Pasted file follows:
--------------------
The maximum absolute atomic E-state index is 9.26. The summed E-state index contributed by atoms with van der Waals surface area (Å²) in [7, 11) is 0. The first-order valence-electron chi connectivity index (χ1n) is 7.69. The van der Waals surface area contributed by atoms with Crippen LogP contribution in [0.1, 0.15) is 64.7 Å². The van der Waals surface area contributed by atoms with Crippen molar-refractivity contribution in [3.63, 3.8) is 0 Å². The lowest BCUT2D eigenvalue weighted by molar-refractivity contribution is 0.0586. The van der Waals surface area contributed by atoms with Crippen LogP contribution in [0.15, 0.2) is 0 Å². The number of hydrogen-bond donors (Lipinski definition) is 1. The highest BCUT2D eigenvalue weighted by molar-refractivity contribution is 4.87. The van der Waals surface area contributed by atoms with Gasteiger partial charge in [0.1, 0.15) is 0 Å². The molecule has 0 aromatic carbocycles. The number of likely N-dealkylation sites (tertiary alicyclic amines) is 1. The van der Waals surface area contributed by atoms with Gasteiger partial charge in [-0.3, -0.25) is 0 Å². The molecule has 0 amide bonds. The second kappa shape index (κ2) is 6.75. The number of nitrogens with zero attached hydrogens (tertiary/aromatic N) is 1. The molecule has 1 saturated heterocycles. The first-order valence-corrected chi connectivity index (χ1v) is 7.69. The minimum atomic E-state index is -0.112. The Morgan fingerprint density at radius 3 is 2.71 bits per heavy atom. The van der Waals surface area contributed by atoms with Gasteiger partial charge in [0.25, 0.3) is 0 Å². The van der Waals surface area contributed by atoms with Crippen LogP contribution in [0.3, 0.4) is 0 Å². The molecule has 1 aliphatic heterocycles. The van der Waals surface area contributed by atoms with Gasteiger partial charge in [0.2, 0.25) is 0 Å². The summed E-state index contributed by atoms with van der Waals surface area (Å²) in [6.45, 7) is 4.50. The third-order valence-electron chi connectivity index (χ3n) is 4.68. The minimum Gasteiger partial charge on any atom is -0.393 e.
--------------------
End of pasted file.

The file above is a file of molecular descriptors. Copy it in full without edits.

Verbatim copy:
The maximum absolute atomic E-state index is 9.26. The summed E-state index contributed by atoms with van der Waals surface area (Å²) in [7, 11) is 0. The first-order valence-electron chi connectivity index (χ1n) is 7.69. The van der Waals surface area contributed by atoms with Crippen LogP contribution in [0.1, 0.15) is 64.7 Å². The van der Waals surface area contributed by atoms with Crippen molar-refractivity contribution in [3.63, 3.8) is 0 Å². The lowest BCUT2D eigenvalue weighted by molar-refractivity contribution is 0.0586. The van der Waals surface area contributed by atoms with Crippen LogP contribution in [0.15, 0.2) is 0 Å². The number of hydrogen-bond donors (Lipinski definition) is 1. The highest BCUT2D eigenvalue weighted by molar-refractivity contribution is 4.87. The van der Waals surface area contributed by atoms with Gasteiger partial charge in [0.1, 0.15) is 0 Å². The molecule has 0 aromatic carbocycles. The number of likely N-dealkylation sites (tertiary alicyclic amines) is 1. The van der Waals surface area contributed by atoms with Gasteiger partial charge in [-0.3, -0.25) is 0 Å². The molecule has 0 amide bonds. The second kappa shape index (κ2) is 6.75. The number of nitrogens with zero attached hydrogens (tertiary/aromatic N) is 1. The molecule has 1 saturated heterocycles. The first-order valence-corrected chi connectivity index (χ1v) is 7.69. The minimum atomic E-state index is -0.112. The Morgan fingerprint density at radius 3 is 2.71 bits per heavy atom. The van der Waals surface area contributed by atoms with Gasteiger partial charge in [0.25, 0.3) is 0 Å². The van der Waals surface area contributed by atoms with Crippen LogP contribution in [0.3, 0.4) is 0 Å². The molecule has 1 aliphatic heterocycles. The van der Waals surface area contributed by atoms with Gasteiger partial charge in [0.2, 0.25) is 0 Å². The summed E-state index contributed by atoms with van der Waals surface area (Å²) in [6.45, 7) is 4.50. The third-order valence-electron chi connectivity index (χ3n) is 4.68. The minimum Gasteiger partial charge on any atom is -0.393 e.